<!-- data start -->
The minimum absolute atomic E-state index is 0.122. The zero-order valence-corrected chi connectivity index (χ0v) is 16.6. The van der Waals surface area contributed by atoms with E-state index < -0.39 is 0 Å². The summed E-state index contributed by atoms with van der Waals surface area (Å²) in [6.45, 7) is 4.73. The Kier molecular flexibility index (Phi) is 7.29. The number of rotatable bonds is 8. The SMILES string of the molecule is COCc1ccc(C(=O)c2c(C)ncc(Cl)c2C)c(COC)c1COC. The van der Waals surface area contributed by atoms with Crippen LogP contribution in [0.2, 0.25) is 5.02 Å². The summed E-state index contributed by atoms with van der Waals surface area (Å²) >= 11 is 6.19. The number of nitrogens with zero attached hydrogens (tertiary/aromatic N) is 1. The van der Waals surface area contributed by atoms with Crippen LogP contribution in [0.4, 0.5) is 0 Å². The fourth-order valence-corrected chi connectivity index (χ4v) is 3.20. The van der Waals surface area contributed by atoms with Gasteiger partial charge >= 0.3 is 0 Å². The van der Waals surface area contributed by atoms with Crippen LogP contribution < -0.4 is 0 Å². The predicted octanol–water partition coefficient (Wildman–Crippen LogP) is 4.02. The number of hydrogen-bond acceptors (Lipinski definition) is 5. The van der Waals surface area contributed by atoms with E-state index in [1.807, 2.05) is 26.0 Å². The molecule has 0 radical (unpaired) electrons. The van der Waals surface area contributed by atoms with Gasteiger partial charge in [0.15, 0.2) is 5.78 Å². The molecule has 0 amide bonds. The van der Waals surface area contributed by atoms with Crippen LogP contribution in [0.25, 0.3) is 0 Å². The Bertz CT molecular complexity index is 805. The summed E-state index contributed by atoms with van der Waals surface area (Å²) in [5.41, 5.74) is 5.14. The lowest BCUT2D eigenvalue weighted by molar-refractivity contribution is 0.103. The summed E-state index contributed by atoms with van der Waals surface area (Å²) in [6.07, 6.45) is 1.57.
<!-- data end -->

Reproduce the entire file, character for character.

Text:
The minimum absolute atomic E-state index is 0.122. The zero-order valence-corrected chi connectivity index (χ0v) is 16.6. The van der Waals surface area contributed by atoms with E-state index < -0.39 is 0 Å². The summed E-state index contributed by atoms with van der Waals surface area (Å²) in [6.45, 7) is 4.73. The Kier molecular flexibility index (Phi) is 7.29. The number of rotatable bonds is 8. The SMILES string of the molecule is COCc1ccc(C(=O)c2c(C)ncc(Cl)c2C)c(COC)c1COC. The van der Waals surface area contributed by atoms with Crippen LogP contribution in [0.2, 0.25) is 5.02 Å². The summed E-state index contributed by atoms with van der Waals surface area (Å²) >= 11 is 6.19. The number of nitrogens with zero attached hydrogens (tertiary/aromatic N) is 1. The van der Waals surface area contributed by atoms with Crippen LogP contribution in [0.4, 0.5) is 0 Å². The fourth-order valence-corrected chi connectivity index (χ4v) is 3.20. The van der Waals surface area contributed by atoms with Gasteiger partial charge >= 0.3 is 0 Å². The van der Waals surface area contributed by atoms with Crippen LogP contribution < -0.4 is 0 Å². The predicted octanol–water partition coefficient (Wildman–Crippen LogP) is 4.02. The number of hydrogen-bond acceptors (Lipinski definition) is 5. The van der Waals surface area contributed by atoms with E-state index in [1.807, 2.05) is 26.0 Å². The molecule has 0 radical (unpaired) electrons. The van der Waals surface area contributed by atoms with Gasteiger partial charge in [0.15, 0.2) is 5.78 Å². The molecule has 0 amide bonds. The van der Waals surface area contributed by atoms with Crippen LogP contribution in [0.25, 0.3) is 0 Å². The Bertz CT molecular complexity index is 805. The summed E-state index contributed by atoms with van der Waals surface area (Å²) in [5.41, 5.74) is 5.14. The lowest BCUT2D eigenvalue weighted by molar-refractivity contribution is 0.103. The summed E-state index contributed by atoms with van der Waals surface area (Å²) in [6.07, 6.45) is 1.57.